Compared to the other shows that you’ve worked on like black-ish and How to Get Away with Murder, how is this cast and your preparation for Power different?
Well every show is different in and of itself and requires you to use a different muscle. Power is interesting because everything is so thorough and so well thought out and it’s not just about that singular episode. It’s about the long game and what that means and it’s also a very authentic show. So if it says on the page, you’re basically shooting in the dope spot or in the projects, well that’s where you go. It’s not some nice area that they bring in some set dressing or it’s not on some stage somewhere. It’s really happening in those places. so it makes it a different thing because you’re in the environment. You know you’re in that New York City grime or that New York City opulence and I like that. The subtext always plays heavily in that show, so yes we’re having a conversation, but underneath it all, here’s what we’re really saying here’s what we’re really fighting about. So it’s all about the subtext of power. Who has it, who doesn’t, who’s trying to get it, who’s wielding it and it’s just the overall power of the game and how that just always shifts like a pendulum and everybody’s trying to leverage it to stay alive.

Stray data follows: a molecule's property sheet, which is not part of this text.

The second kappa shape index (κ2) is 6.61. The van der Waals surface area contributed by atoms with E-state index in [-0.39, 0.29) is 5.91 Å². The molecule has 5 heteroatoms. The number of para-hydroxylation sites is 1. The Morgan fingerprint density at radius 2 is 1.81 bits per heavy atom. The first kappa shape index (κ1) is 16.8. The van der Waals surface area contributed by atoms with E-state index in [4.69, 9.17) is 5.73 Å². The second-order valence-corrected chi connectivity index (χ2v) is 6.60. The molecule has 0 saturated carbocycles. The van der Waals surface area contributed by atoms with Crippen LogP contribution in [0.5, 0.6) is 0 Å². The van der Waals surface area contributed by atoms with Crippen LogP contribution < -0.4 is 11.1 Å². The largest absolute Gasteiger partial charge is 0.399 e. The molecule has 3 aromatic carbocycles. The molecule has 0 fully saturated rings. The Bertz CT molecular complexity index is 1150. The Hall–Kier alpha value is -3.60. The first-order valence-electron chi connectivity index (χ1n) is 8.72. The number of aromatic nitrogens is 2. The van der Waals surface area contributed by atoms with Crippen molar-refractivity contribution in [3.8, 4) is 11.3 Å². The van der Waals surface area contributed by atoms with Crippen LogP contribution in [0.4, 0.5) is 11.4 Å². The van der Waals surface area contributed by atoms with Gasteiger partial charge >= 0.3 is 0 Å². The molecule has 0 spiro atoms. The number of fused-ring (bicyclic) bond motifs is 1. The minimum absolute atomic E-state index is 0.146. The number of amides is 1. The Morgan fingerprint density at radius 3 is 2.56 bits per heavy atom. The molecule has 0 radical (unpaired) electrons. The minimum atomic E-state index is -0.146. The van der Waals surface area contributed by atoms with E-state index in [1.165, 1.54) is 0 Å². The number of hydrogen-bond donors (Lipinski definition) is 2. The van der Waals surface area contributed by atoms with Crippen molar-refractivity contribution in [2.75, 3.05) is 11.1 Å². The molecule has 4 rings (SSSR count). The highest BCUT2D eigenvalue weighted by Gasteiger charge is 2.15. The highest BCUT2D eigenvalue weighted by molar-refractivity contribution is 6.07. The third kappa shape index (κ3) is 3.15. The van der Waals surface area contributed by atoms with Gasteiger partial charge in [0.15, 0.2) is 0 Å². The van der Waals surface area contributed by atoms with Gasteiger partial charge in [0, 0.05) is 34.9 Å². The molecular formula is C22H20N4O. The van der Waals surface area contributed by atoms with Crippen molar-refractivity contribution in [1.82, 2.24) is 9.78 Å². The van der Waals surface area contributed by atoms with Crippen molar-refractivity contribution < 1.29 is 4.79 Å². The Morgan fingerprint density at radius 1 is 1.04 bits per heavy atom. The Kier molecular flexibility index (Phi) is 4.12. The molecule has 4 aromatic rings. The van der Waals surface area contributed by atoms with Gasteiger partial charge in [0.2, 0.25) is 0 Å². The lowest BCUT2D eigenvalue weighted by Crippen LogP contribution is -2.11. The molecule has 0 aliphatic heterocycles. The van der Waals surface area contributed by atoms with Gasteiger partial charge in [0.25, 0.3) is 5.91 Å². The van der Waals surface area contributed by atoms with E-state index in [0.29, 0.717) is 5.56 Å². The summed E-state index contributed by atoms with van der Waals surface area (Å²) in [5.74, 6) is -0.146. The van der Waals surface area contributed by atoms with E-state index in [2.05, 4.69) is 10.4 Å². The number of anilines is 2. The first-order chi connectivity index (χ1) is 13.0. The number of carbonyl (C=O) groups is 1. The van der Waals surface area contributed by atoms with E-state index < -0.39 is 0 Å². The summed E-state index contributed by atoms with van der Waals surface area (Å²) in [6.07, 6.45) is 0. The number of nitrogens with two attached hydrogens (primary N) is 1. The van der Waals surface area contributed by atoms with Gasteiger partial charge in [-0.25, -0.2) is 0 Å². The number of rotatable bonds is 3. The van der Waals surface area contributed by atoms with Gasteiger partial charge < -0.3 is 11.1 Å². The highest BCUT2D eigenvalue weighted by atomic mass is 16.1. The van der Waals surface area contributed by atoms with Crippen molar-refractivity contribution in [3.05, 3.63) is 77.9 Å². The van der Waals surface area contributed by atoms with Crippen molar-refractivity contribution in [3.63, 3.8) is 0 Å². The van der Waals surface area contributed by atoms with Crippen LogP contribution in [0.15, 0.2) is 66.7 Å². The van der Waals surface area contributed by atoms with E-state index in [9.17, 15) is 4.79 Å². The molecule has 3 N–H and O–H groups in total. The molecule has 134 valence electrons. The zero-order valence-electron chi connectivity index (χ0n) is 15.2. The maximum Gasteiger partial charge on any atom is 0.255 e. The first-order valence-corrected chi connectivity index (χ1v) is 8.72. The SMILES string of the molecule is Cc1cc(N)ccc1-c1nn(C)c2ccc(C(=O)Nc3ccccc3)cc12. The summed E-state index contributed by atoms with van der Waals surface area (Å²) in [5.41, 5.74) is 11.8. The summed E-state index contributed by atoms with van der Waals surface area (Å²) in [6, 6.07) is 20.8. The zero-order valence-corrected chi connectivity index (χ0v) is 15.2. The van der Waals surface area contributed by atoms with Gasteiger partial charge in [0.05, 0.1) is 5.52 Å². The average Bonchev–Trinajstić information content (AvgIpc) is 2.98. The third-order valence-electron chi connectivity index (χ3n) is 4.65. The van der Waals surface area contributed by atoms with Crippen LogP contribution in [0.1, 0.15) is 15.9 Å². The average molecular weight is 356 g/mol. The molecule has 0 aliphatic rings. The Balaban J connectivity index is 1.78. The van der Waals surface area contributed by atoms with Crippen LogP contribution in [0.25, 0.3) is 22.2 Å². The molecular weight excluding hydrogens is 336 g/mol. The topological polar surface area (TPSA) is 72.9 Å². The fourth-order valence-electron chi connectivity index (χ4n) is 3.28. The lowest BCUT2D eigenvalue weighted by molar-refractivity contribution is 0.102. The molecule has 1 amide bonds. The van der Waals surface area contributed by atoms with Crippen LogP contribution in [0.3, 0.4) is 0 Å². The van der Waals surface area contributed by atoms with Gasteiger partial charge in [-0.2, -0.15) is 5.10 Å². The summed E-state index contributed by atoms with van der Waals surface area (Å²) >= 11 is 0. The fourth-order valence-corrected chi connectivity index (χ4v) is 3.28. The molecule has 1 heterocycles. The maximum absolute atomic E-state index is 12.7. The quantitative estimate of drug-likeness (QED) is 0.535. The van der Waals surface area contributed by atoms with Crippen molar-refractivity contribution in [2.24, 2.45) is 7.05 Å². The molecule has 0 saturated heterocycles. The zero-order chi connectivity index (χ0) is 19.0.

Is there anything you can fill us in or allude to for season five coming up?
Only thing that I can tell you is I think that Dre’s got a lot to look out for. That much I can tell you, that much I know AND that Raina is really dead. She’s not going to come back, it’s not a flashback. She’s actually really dead.
Is there anyone that you could see having an big acting career from VH1’s Love & Hip Hop franchise?
She’s not really on Love & Hip Hop anymore, I have become a Cardi B fan. I think the reason why is because there is a real level of authenticity with her. She’s just who she kind of is. I saw her do her role on Being Mary Jane and I thought that she was good, because she was being herself. And she had the ability to tone it down at places so that way it could just come across as authentic for the character so I think that she’s definitely somebody that is poppin’ and I think that if she handles it the right way, I think that she can be here for a while, I really do.
Watch the cast of Power play a dangerous game of “F, Marry, Kill.”